The Conservative Case Against Tax Cuts
Since some Democrats like Sen. Tom Harkin of Iowa, Sen. John Kerry of Massachusetts and Sen. Kent Conrad of North Dakota are starting to complain that President-elect Barack Obama’s proposed stimulus package is too heavy on tax cuts — Harkin has called them “trickle-down” — I asked Brian Darling, the director of Senate relations at the Heritage Foundation, if conservatives could be won over by Obama’s plan.
“The ironic thing about that,” Darling said, “is that public proposals out there are thin on tax cuts and heavy on welfare. The earned income tax credit is welfare — it goes to people who aren’t paying taxes. Giving people stimulus checks is not an effective way to stimulate the economy. It’s far more effective to cut taxes for taxpayers. And the other things I see are short-term accounting loopholes for some businesses. Accounting gimmicks and welfare programs are not tax cuts.”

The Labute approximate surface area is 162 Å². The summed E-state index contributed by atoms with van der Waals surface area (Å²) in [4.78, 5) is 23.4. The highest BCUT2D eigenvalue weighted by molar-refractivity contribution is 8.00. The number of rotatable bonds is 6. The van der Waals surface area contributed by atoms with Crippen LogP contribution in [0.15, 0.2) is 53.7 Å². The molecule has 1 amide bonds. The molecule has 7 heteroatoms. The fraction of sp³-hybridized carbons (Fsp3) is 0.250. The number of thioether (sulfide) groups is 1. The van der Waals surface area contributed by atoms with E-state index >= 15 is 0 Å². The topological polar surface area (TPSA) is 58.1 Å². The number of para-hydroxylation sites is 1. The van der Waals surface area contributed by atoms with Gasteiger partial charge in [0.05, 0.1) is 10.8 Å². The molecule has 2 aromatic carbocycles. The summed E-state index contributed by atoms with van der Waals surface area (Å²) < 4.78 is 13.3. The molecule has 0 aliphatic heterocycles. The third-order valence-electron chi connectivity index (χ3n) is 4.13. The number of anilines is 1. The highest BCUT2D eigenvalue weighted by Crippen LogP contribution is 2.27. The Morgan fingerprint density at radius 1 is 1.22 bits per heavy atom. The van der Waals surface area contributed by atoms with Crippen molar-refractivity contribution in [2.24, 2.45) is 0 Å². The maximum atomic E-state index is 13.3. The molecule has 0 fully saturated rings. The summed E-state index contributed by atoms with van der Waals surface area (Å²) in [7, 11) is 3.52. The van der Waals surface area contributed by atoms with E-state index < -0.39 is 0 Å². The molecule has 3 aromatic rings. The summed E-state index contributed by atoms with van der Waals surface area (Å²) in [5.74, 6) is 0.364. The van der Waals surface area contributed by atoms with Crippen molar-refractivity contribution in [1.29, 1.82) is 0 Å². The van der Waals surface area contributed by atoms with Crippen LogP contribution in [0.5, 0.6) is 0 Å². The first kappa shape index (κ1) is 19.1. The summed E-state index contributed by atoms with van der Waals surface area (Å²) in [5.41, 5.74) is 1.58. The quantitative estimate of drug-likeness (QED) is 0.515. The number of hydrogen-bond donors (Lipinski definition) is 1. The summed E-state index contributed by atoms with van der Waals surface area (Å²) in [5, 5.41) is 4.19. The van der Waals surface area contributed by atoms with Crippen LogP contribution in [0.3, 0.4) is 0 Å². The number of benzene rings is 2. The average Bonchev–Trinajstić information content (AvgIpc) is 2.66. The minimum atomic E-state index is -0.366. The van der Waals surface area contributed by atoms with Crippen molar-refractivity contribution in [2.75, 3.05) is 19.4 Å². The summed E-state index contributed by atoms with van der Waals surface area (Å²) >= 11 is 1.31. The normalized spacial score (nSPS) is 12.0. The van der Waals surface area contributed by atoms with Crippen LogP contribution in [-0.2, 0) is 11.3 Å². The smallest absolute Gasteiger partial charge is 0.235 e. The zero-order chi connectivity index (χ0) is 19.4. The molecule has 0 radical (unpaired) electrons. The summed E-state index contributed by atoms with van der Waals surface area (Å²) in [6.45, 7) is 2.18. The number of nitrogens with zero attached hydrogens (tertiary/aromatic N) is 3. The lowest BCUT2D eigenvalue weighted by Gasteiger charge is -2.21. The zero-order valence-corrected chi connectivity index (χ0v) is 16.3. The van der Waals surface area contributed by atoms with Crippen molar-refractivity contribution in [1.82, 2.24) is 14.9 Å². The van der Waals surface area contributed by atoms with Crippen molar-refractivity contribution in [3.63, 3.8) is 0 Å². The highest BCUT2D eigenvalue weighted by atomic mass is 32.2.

Would a stimulus like this be totally ineffective?
“Infusing $1 trillion into the economy is going to bring some short term stimulus to the industries getting the money, sure,” Darling said. “States and localities with ’shovel ready projects’ are going to benefit. But this is money taken out of the economy and spending that adds to a massive deficit.”